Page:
American football was derived from a hybrid and Americanization of soccer and rugby. As both sports made their way across the Atlantic, they were both played at colleges and universities, and out of those two games, football was born and first played collegiately in New Brunswick, NJ when Rutgers defeated Princeton 6-4 on November 6, 1869. The game was played under a modified version of the London Football Association rules. These “soccer-style” rules allowed for players to only kick the ball. They could not touch it with their hands. Each score, called a goal, counted for a single point. Unlike soccer, however, there were 25 players on each side, not the standard 11 that would come later. Although the game is historically noted as the first college football game, it was essentially soccer, but still laid the groundwork for what would gradually become the game that we recognize today.
As the popularity of the collegiate game became more than just a northeastern US game, the Mayo Tobacco Works of Richmond Virginia, manufacturers of Mayo’s Cut Plug Tobacco, issued a 35 subject football card set in 1894 that exclusively featured football players from Harvard, Yale and Princeton. Considered the rarest football set ever distributed, as well as the only 19th century set solely dedicated to football, the Mayo’s Cut Plug Set (known also by its ACC designation as the N302 Set), presents many challenges to the advanced football collector.
Printed on a thicker cardboard stock and measuring 1 5/8" x 2 7/8," the brittle black, full bleed borders and solid black reverses easily exhibit even the slightest hints of wear or damage. Within the simple black border, the obverse features a player photo in sepia tone. Below the photo is the player's last name, school, an advertisement for P.H. Mayo tobacco and the slogan, "For Chewing and Smoking." To add to the condition issues, as was the norm of the era, most cards were trimmed and/or glued into albums.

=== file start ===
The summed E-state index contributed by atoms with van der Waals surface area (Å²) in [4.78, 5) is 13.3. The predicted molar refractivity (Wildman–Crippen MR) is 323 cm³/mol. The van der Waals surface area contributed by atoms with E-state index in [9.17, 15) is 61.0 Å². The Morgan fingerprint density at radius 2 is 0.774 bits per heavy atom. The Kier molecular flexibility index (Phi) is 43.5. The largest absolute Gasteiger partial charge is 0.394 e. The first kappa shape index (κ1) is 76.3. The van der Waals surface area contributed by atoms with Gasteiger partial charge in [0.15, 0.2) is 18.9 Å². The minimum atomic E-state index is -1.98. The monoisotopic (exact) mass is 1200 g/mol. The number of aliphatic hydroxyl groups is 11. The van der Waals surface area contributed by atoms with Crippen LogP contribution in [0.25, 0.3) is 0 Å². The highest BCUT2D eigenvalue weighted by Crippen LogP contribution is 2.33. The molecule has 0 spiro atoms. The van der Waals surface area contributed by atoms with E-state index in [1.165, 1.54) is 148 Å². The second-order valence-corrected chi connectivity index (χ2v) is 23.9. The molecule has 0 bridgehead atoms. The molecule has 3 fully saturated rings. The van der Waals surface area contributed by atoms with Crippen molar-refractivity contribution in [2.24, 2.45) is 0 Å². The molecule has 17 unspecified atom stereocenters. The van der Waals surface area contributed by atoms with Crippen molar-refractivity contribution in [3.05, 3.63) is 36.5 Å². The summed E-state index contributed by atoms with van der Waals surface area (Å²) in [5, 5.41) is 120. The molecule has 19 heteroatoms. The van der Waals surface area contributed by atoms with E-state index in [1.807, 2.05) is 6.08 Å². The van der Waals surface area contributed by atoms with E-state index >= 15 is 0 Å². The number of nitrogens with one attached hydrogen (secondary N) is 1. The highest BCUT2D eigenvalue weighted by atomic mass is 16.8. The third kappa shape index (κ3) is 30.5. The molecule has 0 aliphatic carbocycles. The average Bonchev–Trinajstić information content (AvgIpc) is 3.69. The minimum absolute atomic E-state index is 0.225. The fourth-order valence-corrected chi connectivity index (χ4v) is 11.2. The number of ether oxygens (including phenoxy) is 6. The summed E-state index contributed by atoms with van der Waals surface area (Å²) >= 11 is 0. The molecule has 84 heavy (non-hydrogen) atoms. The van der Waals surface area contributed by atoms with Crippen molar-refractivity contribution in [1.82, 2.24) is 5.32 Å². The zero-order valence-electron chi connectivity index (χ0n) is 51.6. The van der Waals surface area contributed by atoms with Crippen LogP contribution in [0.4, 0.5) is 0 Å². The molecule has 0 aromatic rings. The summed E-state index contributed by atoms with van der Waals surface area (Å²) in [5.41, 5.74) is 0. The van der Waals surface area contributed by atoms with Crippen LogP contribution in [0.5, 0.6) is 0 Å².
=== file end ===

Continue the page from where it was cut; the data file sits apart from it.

Mayo’s represent the only 19th century trading card set that was devoted exclusively to football. At that time, there literally was no pro football, so this set (issued with cans of plug tobacco) features Ivy League college football players. Mayo Tobacco Works must have lost track of who was who, because a card was produced that was absent of a player name, and was identified as “Anonymous.” Many years later, the anonymous player was identified as John Dunlop – a four-year Harvard letterman who later coached the Crimson backfield. It is the only N302 card without a player or team designation.
Mayo’s also produced a baseball card set during the same era. Both are known for being susceptible to wear because of their black borders, so any example graded beyond “VERY GOOD” is a true rarity. To make matters worse, it was common practice for youngsters to trim the borders or glue the cards into albums for storage. Of the 12 Mayo Dunlop cards graded by either PSA or SGC, half have been deemed “Poor” or “Authentic”. Just one has graded even as high as VG-EX. Even the lowest grade Authentic and Poor examples of the Dunlop sell for thousands of dollars with GOOD or better selling in excess of $10,000.00! A complete set of 35 Mayo Football cards, regarded one of the very few ever pieced together (but still averaging no better than about a ‘2’ grade), sold at auction several years ago for more than $35,000!